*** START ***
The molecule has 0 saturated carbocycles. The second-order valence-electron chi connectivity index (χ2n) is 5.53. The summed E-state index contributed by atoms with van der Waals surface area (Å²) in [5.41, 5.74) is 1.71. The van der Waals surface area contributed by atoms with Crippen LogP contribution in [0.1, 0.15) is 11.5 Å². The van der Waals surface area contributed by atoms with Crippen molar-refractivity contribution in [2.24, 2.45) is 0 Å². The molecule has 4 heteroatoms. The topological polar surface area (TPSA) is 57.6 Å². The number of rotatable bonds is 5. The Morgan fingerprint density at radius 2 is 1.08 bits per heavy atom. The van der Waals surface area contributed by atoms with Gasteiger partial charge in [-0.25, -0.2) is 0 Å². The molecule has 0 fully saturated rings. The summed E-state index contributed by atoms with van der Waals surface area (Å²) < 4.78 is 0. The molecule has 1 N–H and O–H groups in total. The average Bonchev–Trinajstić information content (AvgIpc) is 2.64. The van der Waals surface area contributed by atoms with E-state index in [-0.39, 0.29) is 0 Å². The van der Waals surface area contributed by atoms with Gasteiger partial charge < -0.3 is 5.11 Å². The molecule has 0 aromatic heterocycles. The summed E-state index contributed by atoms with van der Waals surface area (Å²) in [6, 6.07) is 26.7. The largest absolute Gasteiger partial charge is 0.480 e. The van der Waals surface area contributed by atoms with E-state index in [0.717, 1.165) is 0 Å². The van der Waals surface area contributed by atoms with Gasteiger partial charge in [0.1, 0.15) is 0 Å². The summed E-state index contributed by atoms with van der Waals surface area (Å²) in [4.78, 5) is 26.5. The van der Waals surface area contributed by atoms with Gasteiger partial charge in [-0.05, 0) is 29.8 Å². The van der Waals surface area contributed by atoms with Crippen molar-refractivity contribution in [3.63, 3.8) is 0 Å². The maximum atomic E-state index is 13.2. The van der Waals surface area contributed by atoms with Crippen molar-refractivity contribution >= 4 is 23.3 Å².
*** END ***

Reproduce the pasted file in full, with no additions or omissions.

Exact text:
The molecule has 0 saturated carbocycles. The second-order valence-electron chi connectivity index (χ2n) is 5.53. The summed E-state index contributed by atoms with van der Waals surface area (Å²) in [5.41, 5.74) is 1.71. The van der Waals surface area contributed by atoms with Crippen LogP contribution in [0.1, 0.15) is 11.5 Å². The van der Waals surface area contributed by atoms with Crippen molar-refractivity contribution in [2.24, 2.45) is 0 Å². The molecule has 4 heteroatoms. The topological polar surface area (TPSA) is 57.6 Å². The number of rotatable bonds is 5. The Morgan fingerprint density at radius 2 is 1.08 bits per heavy atom. The van der Waals surface area contributed by atoms with Gasteiger partial charge in [-0.25, -0.2) is 0 Å². The molecule has 0 fully saturated rings. The summed E-state index contributed by atoms with van der Waals surface area (Å²) < 4.78 is 0. The molecule has 1 N–H and O–H groups in total. The average Bonchev–Trinajstić information content (AvgIpc) is 2.64. The van der Waals surface area contributed by atoms with E-state index in [-0.39, 0.29) is 0 Å². The van der Waals surface area contributed by atoms with Gasteiger partial charge < -0.3 is 5.11 Å². The molecule has 0 aromatic heterocycles. The summed E-state index contributed by atoms with van der Waals surface area (Å²) in [6, 6.07) is 26.7. The largest absolute Gasteiger partial charge is 0.480 e. The van der Waals surface area contributed by atoms with E-state index in [0.717, 1.165) is 0 Å². The van der Waals surface area contributed by atoms with Gasteiger partial charge in [0.1, 0.15) is 0 Å². The summed E-state index contributed by atoms with van der Waals surface area (Å²) in [4.78, 5) is 26.5. The van der Waals surface area contributed by atoms with Gasteiger partial charge in [-0.05, 0) is 29.8 Å². The van der Waals surface area contributed by atoms with Crippen molar-refractivity contribution in [3.63, 3.8) is 0 Å². The maximum atomic E-state index is 13.2. The van der Waals surface area contributed by atoms with Crippen molar-refractivity contribution >= 4 is 23.3 Å².